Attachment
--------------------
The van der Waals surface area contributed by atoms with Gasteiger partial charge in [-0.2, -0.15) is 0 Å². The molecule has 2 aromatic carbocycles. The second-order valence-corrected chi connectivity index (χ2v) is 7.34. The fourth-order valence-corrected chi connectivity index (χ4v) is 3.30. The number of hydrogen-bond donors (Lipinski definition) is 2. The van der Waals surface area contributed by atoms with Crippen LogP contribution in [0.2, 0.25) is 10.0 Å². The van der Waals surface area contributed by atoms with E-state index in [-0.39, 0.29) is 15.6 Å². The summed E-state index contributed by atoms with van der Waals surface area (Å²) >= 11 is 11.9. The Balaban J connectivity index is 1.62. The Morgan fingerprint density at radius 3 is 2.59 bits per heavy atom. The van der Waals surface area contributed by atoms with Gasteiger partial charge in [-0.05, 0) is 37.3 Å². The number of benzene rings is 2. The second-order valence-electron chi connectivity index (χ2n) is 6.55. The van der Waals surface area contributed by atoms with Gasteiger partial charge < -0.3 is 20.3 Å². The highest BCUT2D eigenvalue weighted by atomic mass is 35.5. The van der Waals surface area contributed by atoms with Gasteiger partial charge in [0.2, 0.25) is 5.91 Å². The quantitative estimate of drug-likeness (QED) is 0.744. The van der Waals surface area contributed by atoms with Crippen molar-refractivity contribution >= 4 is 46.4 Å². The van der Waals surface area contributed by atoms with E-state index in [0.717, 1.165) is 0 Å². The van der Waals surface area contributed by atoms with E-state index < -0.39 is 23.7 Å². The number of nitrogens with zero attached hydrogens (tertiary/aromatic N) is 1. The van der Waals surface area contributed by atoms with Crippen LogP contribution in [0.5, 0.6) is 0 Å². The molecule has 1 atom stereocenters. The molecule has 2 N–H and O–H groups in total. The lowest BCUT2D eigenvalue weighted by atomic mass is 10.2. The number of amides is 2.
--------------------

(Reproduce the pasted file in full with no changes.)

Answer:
The van der Waals surface area contributed by atoms with Gasteiger partial charge in [-0.2, -0.15) is 0 Å². The molecule has 2 aromatic carbocycles. The second-order valence-corrected chi connectivity index (χ2v) is 7.34. The fourth-order valence-corrected chi connectivity index (χ4v) is 3.30. The number of hydrogen-bond donors (Lipinski definition) is 2. The van der Waals surface area contributed by atoms with Crippen LogP contribution in [0.2, 0.25) is 10.0 Å². The van der Waals surface area contributed by atoms with E-state index in [-0.39, 0.29) is 15.6 Å². The summed E-state index contributed by atoms with van der Waals surface area (Å²) >= 11 is 11.9. The Balaban J connectivity index is 1.62. The Morgan fingerprint density at radius 3 is 2.59 bits per heavy atom. The van der Waals surface area contributed by atoms with Gasteiger partial charge in [-0.05, 0) is 37.3 Å². The number of benzene rings is 2. The second-order valence-electron chi connectivity index (χ2n) is 6.55. The van der Waals surface area contributed by atoms with Gasteiger partial charge < -0.3 is 20.3 Å². The highest BCUT2D eigenvalue weighted by atomic mass is 35.5. The van der Waals surface area contributed by atoms with Gasteiger partial charge in [0.2, 0.25) is 5.91 Å². The quantitative estimate of drug-likeness (QED) is 0.744. The van der Waals surface area contributed by atoms with Crippen molar-refractivity contribution >= 4 is 46.4 Å². The van der Waals surface area contributed by atoms with E-state index in [0.717, 1.165) is 0 Å². The van der Waals surface area contributed by atoms with E-state index < -0.39 is 23.7 Å². The number of nitrogens with zero attached hydrogens (tertiary/aromatic N) is 1. The van der Waals surface area contributed by atoms with Crippen LogP contribution in [0.5, 0.6) is 0 Å². The molecule has 1 atom stereocenters. The molecule has 2 N–H and O–H groups in total. The lowest BCUT2D eigenvalue weighted by atomic mass is 10.2. The number of amides is 2.